Shooters Fishers Farmers Party in NSW Australia Claims Three Seats

Shooters Fishers Farmers Party in NSW Australia Claims Three Seats
Shooters Fishers Farmers Party in NSW Australia Claims Three Seats

Australia -( The Shooters Fishers and Farmers Party SFF in New South Wales (NSW), Australia, has gained a seat in the lower house in the 2019 elections. They now have three seats out of 135 in the lower house, and two seats out of 42 in the upper house, the Legislative Council. David Leyonhjelm, a Libertarian, is expected to win a seat in the upper house and to vote with the SFF on firearms issues.

Because the NSW government is a parliamentary system, the small parties can have a disproportionate impact. In the lower house, the SFF has the same number of seats as the Green party.  The 2019 election was held on 23 March. Only half of the upper house, the Legislative council was up for election.

NSW has a complicated 2nd and 3rd preference election system. They system takes numerous re-counts and calculations in close races. The complete results will not be know for a few days, about the middle of April.

In a Parliamentary system, coalitions are formed to make a majority government. If the SFF party becomes necessary to form a majority government, they will be able to demand some concessions to their agenda.

Here is the platform of the Shooters Fishers Farmers Party regarding firearms:

Our Action Plan: 

1. Fight for all law-abiding firearms owners regardless of their chosen discipline or shooting interests.

2. Introduce legislation to enforce mandatory minimum sentences for serious crimes committed with a firearm, to be served consecutively, not concurrently.

3. Campaign for tougher measures and sentencing of illegal firearms trading.

4. Support the introduction of a permanent firearms amnesty so that unregistered or unwanted firearms can be removed from the community without prosecution.

5. Support family and home protection and continue to support measures increasing a person’s right to self-defence.

6. Introduce legislation to remove the recording of ammunition sales which serve no purpose in enhancing community safety and create criminal ‘shopping lists’.

7. Remove paintball markers from the Firearms Act.

8. Continue to drive the establishment of firearms ranges and facilities throughout NSW with an emphasis on increasing disabled access and regional shooting complexes.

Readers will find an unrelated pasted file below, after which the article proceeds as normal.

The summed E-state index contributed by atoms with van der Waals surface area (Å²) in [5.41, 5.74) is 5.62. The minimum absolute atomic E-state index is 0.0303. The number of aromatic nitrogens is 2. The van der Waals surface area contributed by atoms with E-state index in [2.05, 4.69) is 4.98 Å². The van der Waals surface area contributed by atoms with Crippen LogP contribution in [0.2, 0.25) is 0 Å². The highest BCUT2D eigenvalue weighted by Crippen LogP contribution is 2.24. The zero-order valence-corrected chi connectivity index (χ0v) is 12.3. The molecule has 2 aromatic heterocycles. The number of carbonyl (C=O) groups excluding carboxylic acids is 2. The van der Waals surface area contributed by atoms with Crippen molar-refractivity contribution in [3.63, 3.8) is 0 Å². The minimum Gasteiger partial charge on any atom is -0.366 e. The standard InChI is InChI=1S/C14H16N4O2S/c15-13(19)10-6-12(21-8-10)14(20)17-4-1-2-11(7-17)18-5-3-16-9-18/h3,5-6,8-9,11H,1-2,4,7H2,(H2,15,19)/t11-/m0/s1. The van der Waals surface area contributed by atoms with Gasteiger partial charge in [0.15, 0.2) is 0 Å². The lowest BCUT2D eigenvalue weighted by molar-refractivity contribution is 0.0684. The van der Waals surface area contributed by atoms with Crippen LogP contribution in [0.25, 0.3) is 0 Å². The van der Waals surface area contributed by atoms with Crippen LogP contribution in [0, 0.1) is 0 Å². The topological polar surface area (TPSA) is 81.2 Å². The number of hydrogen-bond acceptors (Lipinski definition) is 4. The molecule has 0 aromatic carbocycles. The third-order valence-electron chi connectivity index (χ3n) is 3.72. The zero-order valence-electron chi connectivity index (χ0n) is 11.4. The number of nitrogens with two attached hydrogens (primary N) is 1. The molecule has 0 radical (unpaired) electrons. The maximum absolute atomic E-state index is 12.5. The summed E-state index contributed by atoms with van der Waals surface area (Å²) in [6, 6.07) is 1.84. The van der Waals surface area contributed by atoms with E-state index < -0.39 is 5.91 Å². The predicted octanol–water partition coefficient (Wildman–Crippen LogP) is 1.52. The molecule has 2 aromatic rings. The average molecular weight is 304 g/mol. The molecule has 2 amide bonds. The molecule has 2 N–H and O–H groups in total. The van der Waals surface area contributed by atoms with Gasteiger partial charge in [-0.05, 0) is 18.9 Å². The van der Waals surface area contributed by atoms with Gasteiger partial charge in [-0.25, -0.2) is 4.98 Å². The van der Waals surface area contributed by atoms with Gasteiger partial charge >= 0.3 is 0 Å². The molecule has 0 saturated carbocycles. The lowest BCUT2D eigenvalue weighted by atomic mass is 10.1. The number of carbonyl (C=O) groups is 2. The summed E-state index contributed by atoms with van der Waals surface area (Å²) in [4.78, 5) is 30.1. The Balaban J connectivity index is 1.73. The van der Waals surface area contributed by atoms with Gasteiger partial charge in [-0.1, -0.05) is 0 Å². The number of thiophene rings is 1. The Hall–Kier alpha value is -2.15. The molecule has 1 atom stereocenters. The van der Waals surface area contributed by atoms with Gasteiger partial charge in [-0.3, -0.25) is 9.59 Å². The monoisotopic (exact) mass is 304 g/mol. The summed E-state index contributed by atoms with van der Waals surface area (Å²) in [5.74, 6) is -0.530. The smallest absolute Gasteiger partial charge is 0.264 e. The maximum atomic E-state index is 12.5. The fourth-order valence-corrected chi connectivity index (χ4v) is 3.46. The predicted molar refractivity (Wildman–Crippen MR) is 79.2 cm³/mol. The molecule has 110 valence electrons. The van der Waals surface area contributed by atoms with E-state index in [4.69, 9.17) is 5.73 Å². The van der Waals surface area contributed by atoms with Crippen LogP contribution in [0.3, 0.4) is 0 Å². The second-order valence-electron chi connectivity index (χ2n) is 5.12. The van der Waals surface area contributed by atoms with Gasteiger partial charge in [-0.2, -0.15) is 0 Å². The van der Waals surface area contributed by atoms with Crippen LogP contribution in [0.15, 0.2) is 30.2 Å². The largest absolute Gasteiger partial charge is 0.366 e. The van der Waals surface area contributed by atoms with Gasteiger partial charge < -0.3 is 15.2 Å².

9. Broaden the successful ‘Safe Shooting Grants’ program established under Shooters MP Hon John Tingle to support and fund shooting and hunting clubs across NSW.

10. Introduce legislation and exemptions for past and serving defence force and law enforcement personnel to grant licenses and registration of firearms free of any fees.

The points in the platform that appear most important to me are number 5, which would establish the legal ability to use a firearm in self defense, and number 10, which would provide an incentive for service in the Australian Defence Force and law enforcement.

Those exceptions exist in many American States.

The reforms may seem mild to American gun owners, with the strong protections that have been maintained due to the influence of the Second Amendment.  They are important reforms for Australian gun owners in New South Wales.

They are opposed by members of the Media and academia in Australia.

Australia had a vigorous gun culture, well accepted and in the mainstream, well into the 1980s. It was only when academia and the Media turned against the gun culture that the severe restrictions were introduced and passed.

Those who are consciously unarmed see no cost in disarming others.

About Dean Weingarten:Dean Weingarten

Dean Weingarten has been a peace officer, a military officer, was on the University of Wisconsin Pistol Team for four years, and was first certified to teach firearms safety in 1973. He taught the Arizona concealed carry course for fifteen years until the goal of constitutional carry was attained. He has degrees in meteorology and mining engineering, and recently retired from the Department of Defense after a 30 year career in Army Research, Development, Testing, and Evaluation.

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2 years ago

Number 7 has already Been achieved.

Keith H. Burgess
Keith H. Burgess
2 years ago

Good platform, well done. One of the things in the present firearms legislation bugs me more than anything else (other than the self defence issue!!!), & that is that flintlock, wheellock & matchlock muzzle-loading pistols are still on the restricted “H” class license! As a land owner I would like to have the legal right to use my flintlock pistol on my own property, not just on a registered pistol range that requires club membership & an H class license. I see no reason why these muzzle-loading pistols can not be accessible on a “B” class license along with muzzle-loading… Read more »

Barry Hirsh
Barry Hirsh
2 years ago

It’s sad that the Aussie firearms community is such a minority that their rights are non-existent.

Let’s face it. In Australia gun rights are DOA.